Isn’t it always the first to flower of any group of plants which seem to get us most excited. We see the first peep above the ground and are out each day to monitor progress, clicking away with the camera at the first show of colour even before the flower is fully open at all. There is obviously, I now consider, a dark side to my personality for I regularly have a feeling of foreboding, a fear that the treasured and special plant will not appear this year but will have fallen foul of some pest or disease. I have a keen interest in snowdrops and have been a little disappointed that the early cultivars had not made an appearance but I had the reassurance yesterday of seeing three snouts peeping from pots in the glasshouse. These are cultivars of the Greek species, Galanthus reginae-olgae, which like a very hot and very dry rest period before being resurrected by autumn rains, provided by the watering can in the glasshouse. I can’t provide such hot dry conditions in the garden – though climate change does seem to be going in that direction – and have had success with them under cover. I should have a flower to show by next week!
In the open garden, the plant receiving my attention at present is the colchicum – regularly and incorrectly referred to as an autumn crocus which it is not but a completely different genus of plant altogether. I suppose it resembles a large crocus and that explains this mistake. We’ve grown a few of the more common cultivars for a number of years and added a few more uncommon varieties in recent years and I can see further additions in coming years. Brexit regulations prevented my placing an order with Potterton’s Nursery this year as Rob can’t post the bulbs to Ireland at the moment and I am searching for a supplier within the E.U.
It seems that there has been widespread mix-up regarding the names of some of these colchicums – plants supplied not true to name etc and then that name becoming attached to the incorrect plant – so, while I have two large and old clumps of what I have always called Colchicum autumnale, I couldn’t swear that that is what they are, though I think they are true to name. I’m looking forward to receiving a copy of “Colchicums, The Complete Guide” during the week and, no doubt, I’ll be an expert by next weekend!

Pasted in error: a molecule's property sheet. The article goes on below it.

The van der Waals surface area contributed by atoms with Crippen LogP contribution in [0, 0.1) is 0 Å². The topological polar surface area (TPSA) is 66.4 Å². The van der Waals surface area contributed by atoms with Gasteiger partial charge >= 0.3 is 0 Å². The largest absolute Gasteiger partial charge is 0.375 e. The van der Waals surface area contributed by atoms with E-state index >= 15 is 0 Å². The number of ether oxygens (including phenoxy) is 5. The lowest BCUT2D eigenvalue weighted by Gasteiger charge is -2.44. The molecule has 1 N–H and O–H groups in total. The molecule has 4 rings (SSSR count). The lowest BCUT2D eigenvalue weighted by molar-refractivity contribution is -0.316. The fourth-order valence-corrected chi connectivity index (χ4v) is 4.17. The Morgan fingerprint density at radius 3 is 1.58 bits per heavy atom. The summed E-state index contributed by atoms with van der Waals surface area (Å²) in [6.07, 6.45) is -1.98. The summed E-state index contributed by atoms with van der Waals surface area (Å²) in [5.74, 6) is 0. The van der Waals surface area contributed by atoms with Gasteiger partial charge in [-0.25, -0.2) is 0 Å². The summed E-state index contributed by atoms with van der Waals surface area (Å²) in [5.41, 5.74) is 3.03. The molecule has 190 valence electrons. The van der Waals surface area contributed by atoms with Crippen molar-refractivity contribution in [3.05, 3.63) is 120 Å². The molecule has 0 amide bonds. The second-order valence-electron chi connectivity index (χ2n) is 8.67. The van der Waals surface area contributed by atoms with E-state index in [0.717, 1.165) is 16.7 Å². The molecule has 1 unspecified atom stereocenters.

Colchicum autumnale, full and floppy and very beautiful:
The clump of Colchicum ‘Waterlily’ growing in the garden could very well be renamed The Resurrection Plant as it has made what can only be described as a miraculous comeback in the last few years. The bulbs, originally planted near a group of young hornbeams trees, did beautifully for several years and were especially attractive with behind a planting of that black “grass”, Ophiopogon planiscapus ‘Nigrescens’. However, over the years as the trees grew and grew, the bulbs were overcome by their roots and were starved of nourishment and, probably more criticallly, of moisture. I rescued the bulbs from this situation three years ago and replanted them in good soil where they would have no competition and they have recovered fabulously. I’m delighted with them!
Colchicum ‘Rosy Dawn’ has been slower to built up numbers but the white throat is very attractive and I think it will look well in coming years:
Colchicum ‘Old Bones’ is a delicate looking little thing but has wonderfully clear white flowers that I find very attractive. I have it planted on a raised bed, a place where it won’t have to jostle with competition and will be less likely damaged while we are working on the garden.
Just open today, a single flower, but enough to promise a nice display to come: Colchicum ‘Dick Trotter’
Other colchicums have finished flowering; others have yet to come and I’ve ordered a couple of new cultivars only today so next year will have some more of interest and I shall watch out with nervousness and anticipation for each to appear in its turn.